is a chronic condition produced by temporary changes in the electrical function of the brain, causing seizures, which can affect awareness, movement, or sensation.
Seizures occur when clusters of nerve cells in the brain, called neurons, signal or communicate with each other abnormally. During a seizure, the neurons' normal pattern of activity is disturbed. It causes them to fire as many as 500 times per second instead of the normal rate of about 80 times per second. This can cause strange sensations, emotions, and behavior, or convulsions, muscle spasms, and/or loss of consciousness.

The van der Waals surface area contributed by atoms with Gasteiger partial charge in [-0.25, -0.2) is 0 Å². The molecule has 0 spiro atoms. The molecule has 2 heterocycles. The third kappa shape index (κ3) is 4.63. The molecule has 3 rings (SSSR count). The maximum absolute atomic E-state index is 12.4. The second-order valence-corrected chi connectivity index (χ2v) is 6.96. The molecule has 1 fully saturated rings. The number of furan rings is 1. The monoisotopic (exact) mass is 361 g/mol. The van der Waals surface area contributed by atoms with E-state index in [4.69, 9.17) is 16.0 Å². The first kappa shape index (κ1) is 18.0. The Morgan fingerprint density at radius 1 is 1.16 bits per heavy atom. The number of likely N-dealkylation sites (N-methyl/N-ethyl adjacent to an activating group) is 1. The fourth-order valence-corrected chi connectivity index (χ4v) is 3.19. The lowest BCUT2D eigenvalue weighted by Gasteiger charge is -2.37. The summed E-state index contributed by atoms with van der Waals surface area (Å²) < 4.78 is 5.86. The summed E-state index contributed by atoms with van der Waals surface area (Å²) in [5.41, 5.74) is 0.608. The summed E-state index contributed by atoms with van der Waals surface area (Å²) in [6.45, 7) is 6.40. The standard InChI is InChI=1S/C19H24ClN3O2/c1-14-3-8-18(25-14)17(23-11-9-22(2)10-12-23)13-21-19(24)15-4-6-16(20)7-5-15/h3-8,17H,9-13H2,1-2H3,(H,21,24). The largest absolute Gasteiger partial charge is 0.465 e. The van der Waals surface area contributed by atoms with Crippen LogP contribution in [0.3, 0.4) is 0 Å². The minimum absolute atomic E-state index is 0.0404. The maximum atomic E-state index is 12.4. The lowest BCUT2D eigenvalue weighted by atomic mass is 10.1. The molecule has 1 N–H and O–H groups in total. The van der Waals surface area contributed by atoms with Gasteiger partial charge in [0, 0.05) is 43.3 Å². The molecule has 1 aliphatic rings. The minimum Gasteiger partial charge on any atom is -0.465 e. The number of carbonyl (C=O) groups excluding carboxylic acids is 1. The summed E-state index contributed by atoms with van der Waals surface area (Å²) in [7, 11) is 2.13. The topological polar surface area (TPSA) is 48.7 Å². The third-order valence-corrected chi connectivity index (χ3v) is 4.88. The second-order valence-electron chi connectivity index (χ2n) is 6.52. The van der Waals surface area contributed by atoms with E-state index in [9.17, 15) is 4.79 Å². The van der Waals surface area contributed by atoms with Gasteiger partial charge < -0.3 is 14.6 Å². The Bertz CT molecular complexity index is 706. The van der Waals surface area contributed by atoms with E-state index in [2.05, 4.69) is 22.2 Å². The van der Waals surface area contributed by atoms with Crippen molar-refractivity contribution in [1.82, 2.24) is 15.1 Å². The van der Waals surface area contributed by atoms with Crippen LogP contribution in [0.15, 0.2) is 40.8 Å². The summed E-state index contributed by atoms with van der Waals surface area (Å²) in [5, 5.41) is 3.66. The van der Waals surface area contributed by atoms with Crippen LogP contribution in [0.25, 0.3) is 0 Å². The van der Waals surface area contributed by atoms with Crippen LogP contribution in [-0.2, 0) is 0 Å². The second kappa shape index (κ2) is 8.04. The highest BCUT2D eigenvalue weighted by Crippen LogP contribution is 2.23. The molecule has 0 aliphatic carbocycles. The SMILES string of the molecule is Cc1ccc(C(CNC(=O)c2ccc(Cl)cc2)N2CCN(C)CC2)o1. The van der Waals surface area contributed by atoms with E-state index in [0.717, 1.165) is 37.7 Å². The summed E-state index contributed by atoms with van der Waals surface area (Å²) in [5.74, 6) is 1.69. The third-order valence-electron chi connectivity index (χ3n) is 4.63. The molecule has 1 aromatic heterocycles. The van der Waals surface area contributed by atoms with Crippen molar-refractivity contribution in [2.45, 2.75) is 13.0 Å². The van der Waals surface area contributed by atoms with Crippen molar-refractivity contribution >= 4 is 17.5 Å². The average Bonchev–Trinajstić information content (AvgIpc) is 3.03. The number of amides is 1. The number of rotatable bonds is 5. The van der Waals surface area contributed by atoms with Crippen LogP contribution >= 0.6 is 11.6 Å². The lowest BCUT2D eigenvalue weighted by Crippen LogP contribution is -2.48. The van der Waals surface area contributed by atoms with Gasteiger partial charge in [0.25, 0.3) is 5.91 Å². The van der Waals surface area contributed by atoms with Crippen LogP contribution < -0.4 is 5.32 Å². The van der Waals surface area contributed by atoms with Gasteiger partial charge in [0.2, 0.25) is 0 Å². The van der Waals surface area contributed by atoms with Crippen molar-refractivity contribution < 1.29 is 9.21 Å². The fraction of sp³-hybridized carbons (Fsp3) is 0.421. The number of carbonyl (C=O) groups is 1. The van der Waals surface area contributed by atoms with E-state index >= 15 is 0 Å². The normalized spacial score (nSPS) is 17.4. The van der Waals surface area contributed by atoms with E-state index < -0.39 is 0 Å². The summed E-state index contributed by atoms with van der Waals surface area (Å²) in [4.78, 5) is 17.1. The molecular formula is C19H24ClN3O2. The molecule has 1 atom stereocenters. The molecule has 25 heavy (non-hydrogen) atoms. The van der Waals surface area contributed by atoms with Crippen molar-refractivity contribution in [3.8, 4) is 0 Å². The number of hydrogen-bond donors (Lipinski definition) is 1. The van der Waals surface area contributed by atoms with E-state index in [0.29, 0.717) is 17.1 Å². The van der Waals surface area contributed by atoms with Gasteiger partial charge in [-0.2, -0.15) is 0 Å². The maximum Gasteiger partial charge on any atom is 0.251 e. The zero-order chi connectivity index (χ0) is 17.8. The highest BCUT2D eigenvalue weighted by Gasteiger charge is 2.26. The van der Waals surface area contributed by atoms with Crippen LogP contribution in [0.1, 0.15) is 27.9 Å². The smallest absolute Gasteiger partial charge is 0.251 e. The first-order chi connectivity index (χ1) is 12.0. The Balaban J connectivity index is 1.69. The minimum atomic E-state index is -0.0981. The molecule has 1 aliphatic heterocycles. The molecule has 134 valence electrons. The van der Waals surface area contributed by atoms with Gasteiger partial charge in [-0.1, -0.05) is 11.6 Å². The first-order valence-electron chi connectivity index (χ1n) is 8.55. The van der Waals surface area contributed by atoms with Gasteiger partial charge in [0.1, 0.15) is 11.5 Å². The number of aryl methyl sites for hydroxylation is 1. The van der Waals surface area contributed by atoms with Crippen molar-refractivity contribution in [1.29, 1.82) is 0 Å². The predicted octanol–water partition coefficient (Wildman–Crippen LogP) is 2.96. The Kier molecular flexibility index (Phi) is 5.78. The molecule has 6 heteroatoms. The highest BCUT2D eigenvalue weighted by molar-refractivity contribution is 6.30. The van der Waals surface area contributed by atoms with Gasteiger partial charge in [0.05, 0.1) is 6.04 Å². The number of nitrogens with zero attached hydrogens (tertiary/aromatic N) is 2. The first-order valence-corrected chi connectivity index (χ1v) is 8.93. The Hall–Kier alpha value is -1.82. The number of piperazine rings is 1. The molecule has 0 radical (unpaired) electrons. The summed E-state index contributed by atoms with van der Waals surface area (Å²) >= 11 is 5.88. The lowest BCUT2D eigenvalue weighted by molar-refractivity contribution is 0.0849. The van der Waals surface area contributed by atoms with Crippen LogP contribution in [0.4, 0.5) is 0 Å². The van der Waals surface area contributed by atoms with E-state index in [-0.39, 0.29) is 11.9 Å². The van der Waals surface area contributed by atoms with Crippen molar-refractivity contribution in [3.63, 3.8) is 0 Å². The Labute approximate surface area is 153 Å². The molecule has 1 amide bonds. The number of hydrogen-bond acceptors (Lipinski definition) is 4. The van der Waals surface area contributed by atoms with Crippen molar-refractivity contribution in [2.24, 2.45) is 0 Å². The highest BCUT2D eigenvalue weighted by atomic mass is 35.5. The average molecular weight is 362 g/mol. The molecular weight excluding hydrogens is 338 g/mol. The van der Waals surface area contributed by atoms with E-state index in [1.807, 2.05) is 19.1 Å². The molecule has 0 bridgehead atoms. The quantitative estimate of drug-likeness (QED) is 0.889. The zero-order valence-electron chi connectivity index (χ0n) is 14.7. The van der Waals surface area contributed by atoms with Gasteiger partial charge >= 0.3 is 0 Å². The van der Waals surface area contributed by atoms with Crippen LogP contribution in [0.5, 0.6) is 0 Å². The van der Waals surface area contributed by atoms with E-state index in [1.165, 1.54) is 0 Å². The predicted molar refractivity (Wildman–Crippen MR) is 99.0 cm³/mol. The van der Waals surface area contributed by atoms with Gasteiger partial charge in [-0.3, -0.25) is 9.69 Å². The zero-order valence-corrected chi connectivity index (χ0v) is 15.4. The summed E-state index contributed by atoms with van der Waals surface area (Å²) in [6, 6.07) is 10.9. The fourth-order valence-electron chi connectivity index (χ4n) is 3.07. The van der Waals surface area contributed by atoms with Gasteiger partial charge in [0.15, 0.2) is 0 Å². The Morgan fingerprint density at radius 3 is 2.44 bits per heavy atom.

Epilepsy information page. National Institute of Neurological Disorders and Stroke website. Available at: https://www.ninds.nih.gov/Disorders/All-Disorders/Epilepsy-Information-Page. Accessed February 6, 2017.
Lowenstein DH. Seizures and epilepsy. In: Longo DL, Fauci AS, et al, eds. Harrison's Principles of Internal Medicine. 18th ed. New York, NY: McGraw-Hill; 2012.
Seizure disorders. Merck Manual Professional Version website. Available at: http://www.merckmanuals.com/professional/neurologic-disorders/seizure-disorders/seizure-disorders. Updated June 2016. Accessed February 6, 2017.
What is epilepsy? Epilepsy Foundation website. Available at: http://www.epilepsy.com/learn/epilepsy-101/what-epilepsy. Accessed February 6, 2017.
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